Remember those weird bones I had you scatter through the armature?  We are going to need to give those some attention now.  Right now, just go ahead and delete any parent they might have.  This is REALLY important.  Do this for ALL handle bones (wrist, heel, neck, hips, shoulders, toes, skirt).  
   Let us do a foot first.  Confirm that the heel and toe-tip handles have NO parents.  We will apply the first IK constraint to the foot itself.  Go into the pose mode, then select the tip of the toe, and the next bone up.  Then, press Shift+i .  The IK constraint will be applied, but it needs to be modified some.

If you go to the bone constraints tab, you will see that the “chain length” is set to zero.  This is Blender speak for “this chain affects the whole armature”.  This is undesirable.  Set the length of the chain to “2”.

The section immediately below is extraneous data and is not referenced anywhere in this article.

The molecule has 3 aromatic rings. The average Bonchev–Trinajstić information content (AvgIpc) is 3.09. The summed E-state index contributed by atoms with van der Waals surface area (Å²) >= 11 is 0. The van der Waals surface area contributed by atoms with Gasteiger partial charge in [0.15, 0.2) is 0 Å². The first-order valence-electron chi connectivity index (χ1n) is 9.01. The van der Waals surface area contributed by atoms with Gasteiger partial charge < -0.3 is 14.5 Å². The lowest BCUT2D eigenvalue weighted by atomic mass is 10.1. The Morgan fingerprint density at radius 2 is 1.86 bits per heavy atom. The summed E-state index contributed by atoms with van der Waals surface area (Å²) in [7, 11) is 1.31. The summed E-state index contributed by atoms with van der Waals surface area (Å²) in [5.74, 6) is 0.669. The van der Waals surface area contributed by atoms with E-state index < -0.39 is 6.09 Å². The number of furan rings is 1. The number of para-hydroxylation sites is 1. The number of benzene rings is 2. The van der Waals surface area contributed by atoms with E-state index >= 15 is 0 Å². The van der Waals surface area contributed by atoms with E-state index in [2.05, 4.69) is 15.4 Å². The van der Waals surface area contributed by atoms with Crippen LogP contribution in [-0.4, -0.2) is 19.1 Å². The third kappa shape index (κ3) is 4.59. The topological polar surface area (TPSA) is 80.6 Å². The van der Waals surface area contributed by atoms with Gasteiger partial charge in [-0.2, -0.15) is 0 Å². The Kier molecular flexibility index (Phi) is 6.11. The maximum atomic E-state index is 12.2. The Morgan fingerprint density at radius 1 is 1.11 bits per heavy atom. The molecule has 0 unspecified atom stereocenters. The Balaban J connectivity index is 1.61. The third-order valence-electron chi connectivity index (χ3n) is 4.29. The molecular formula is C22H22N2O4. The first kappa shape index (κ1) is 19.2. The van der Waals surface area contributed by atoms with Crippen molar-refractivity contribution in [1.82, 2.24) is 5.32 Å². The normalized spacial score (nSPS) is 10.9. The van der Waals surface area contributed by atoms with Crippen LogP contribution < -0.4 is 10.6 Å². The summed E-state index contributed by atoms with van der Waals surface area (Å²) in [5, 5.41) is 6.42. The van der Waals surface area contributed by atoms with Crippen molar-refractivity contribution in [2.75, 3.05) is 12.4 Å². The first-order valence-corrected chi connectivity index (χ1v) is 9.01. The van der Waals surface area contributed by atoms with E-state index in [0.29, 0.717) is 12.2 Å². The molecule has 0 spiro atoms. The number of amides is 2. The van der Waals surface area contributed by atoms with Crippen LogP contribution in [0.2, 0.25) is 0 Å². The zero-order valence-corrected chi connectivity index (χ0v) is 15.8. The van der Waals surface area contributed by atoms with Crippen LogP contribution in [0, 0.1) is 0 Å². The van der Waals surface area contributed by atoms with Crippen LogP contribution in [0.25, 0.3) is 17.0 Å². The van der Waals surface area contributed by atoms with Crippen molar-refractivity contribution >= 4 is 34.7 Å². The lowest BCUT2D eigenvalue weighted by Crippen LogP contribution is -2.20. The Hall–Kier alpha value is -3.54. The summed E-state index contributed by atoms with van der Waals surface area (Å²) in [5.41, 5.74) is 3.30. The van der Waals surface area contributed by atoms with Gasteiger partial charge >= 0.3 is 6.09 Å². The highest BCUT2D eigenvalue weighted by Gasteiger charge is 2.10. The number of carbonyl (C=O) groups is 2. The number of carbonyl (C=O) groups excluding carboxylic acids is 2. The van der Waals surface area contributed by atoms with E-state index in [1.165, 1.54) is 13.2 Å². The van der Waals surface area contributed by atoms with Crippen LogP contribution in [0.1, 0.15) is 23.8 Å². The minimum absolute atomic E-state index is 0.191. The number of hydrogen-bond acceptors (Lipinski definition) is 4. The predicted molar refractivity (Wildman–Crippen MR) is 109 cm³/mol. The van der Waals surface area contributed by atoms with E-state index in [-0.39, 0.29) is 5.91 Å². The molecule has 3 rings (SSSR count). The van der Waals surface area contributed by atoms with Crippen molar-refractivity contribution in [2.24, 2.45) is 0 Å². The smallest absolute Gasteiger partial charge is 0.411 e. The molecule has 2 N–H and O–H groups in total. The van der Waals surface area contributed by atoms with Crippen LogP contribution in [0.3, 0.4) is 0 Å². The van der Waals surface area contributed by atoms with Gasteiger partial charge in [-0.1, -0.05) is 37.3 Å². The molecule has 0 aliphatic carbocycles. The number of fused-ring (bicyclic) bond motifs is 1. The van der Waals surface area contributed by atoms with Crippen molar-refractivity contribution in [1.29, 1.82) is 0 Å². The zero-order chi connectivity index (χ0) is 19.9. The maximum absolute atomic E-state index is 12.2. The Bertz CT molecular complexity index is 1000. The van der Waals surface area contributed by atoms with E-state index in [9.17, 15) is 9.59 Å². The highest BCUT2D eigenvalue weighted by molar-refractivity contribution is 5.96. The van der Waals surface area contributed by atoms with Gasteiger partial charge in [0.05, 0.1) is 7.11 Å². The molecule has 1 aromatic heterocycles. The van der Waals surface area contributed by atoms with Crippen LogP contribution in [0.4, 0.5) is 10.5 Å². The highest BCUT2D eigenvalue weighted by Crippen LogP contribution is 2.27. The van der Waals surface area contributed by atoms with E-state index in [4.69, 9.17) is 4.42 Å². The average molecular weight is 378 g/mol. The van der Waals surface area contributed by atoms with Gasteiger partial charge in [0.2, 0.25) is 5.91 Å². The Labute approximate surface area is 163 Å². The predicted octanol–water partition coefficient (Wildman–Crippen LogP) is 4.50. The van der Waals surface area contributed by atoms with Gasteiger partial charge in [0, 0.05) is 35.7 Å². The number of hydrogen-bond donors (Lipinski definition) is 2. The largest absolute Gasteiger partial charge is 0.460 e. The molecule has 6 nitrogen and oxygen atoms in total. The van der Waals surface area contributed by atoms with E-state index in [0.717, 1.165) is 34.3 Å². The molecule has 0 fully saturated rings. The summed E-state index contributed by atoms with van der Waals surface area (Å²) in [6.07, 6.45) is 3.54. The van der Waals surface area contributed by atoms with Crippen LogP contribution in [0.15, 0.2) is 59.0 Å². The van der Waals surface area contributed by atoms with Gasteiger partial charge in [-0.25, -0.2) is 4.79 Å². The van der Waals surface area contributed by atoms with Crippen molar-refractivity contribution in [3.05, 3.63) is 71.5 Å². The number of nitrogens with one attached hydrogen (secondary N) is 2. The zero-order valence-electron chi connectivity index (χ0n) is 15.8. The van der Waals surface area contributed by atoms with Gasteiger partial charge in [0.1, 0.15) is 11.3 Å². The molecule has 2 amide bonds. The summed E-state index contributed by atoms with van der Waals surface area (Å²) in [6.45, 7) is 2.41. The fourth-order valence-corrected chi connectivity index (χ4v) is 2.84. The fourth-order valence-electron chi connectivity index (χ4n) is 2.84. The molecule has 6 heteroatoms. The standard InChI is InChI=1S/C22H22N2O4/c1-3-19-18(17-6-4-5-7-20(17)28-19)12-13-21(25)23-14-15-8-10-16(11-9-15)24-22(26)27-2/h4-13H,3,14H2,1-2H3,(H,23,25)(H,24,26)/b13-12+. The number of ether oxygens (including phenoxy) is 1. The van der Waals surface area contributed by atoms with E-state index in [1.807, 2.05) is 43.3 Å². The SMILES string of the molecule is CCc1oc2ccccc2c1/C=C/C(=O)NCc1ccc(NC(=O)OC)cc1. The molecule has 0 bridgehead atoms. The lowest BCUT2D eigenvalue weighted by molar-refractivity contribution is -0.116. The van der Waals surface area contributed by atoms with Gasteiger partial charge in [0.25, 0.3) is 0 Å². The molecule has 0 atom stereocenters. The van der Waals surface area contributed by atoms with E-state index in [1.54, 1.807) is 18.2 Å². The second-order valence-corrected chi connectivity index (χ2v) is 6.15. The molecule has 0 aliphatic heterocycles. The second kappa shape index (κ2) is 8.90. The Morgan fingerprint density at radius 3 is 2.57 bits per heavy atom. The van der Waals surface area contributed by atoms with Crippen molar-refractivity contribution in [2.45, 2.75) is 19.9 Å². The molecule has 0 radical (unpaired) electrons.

Now just the foot is affected when you mess with…the foot.  Now we are going to do the rest of the leg, which is a similar process.  Select both the heel handle and the shins (in that order), and press Shift+i again, and then set the chain length once again to two.  
   If you grab the heel handle and move it around in pose mode, the rest of the leg acts as you would expect it to.  Yet, the toe handle is left behind, and the rest of the foot is left pointing at it.  Lets fix this right quick by parenting the toe handle to the heel handle.  The result should be a fully functioning leg.  
   Repeat the exact same process for the other leg.